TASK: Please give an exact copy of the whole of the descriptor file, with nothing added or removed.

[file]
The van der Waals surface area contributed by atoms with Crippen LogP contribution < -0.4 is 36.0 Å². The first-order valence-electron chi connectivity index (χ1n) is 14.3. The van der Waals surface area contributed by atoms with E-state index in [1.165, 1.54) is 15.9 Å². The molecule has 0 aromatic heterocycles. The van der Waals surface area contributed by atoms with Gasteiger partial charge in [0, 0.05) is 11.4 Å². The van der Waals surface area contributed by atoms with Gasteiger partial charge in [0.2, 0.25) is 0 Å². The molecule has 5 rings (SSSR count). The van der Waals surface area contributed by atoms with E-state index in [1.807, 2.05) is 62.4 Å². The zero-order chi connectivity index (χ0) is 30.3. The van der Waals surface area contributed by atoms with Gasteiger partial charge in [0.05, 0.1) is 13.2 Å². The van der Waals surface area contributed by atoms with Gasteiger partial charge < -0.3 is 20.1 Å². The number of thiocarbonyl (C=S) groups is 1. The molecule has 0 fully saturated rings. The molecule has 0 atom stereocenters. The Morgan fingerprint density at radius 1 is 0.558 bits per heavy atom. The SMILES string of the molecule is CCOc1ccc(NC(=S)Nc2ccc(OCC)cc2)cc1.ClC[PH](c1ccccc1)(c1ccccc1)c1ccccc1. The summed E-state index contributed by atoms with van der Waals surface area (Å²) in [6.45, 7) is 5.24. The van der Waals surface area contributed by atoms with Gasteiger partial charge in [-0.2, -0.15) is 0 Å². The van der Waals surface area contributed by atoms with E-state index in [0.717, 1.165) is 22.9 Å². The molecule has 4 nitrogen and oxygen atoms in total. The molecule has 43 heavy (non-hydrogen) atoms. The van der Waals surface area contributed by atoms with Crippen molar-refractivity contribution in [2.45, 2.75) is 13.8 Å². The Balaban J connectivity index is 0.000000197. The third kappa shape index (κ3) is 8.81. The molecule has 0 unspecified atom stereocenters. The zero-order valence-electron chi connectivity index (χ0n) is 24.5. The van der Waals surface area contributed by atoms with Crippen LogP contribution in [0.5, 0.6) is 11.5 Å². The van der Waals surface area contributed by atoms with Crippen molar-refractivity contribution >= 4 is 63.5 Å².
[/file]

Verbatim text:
The van der Waals surface area contributed by atoms with Crippen LogP contribution < -0.4 is 36.0 Å². The first-order valence-electron chi connectivity index (χ1n) is 14.3. The van der Waals surface area contributed by atoms with E-state index in [1.165, 1.54) is 15.9 Å². The molecule has 0 aromatic heterocycles. The van der Waals surface area contributed by atoms with Gasteiger partial charge in [0, 0.05) is 11.4 Å². The van der Waals surface area contributed by atoms with Gasteiger partial charge in [0.2, 0.25) is 0 Å². The molecule has 5 rings (SSSR count). The van der Waals surface area contributed by atoms with E-state index in [1.807, 2.05) is 62.4 Å². The zero-order chi connectivity index (χ0) is 30.3. The van der Waals surface area contributed by atoms with Gasteiger partial charge in [0.05, 0.1) is 13.2 Å². The van der Waals surface area contributed by atoms with Gasteiger partial charge < -0.3 is 20.1 Å². The number of thiocarbonyl (C=S) groups is 1. The molecule has 0 fully saturated rings. The molecule has 0 atom stereocenters. The Morgan fingerprint density at radius 1 is 0.558 bits per heavy atom. The SMILES string of the molecule is CCOc1ccc(NC(=S)Nc2ccc(OCC)cc2)cc1.ClC[PH](c1ccccc1)(c1ccccc1)c1ccccc1. The summed E-state index contributed by atoms with van der Waals surface area (Å²) in [6.45, 7) is 5.24. The van der Waals surface area contributed by atoms with Gasteiger partial charge in [-0.2, -0.15) is 0 Å². The van der Waals surface area contributed by atoms with E-state index in [0.717, 1.165) is 22.9 Å². The molecule has 4 nitrogen and oxygen atoms in total. The molecule has 43 heavy (non-hydrogen) atoms. The van der Waals surface area contributed by atoms with Crippen molar-refractivity contribution in [2.45, 2.75) is 13.8 Å². The Balaban J connectivity index is 0.000000197. The third kappa shape index (κ3) is 8.81. The molecule has 0 unspecified atom stereocenters. The zero-order valence-electron chi connectivity index (χ0n) is 24.5. The van der Waals surface area contributed by atoms with Crippen LogP contribution in [0.5, 0.6) is 11.5 Å². The van der Waals surface area contributed by atoms with Crippen molar-refractivity contribution >= 4 is 63.5 Å².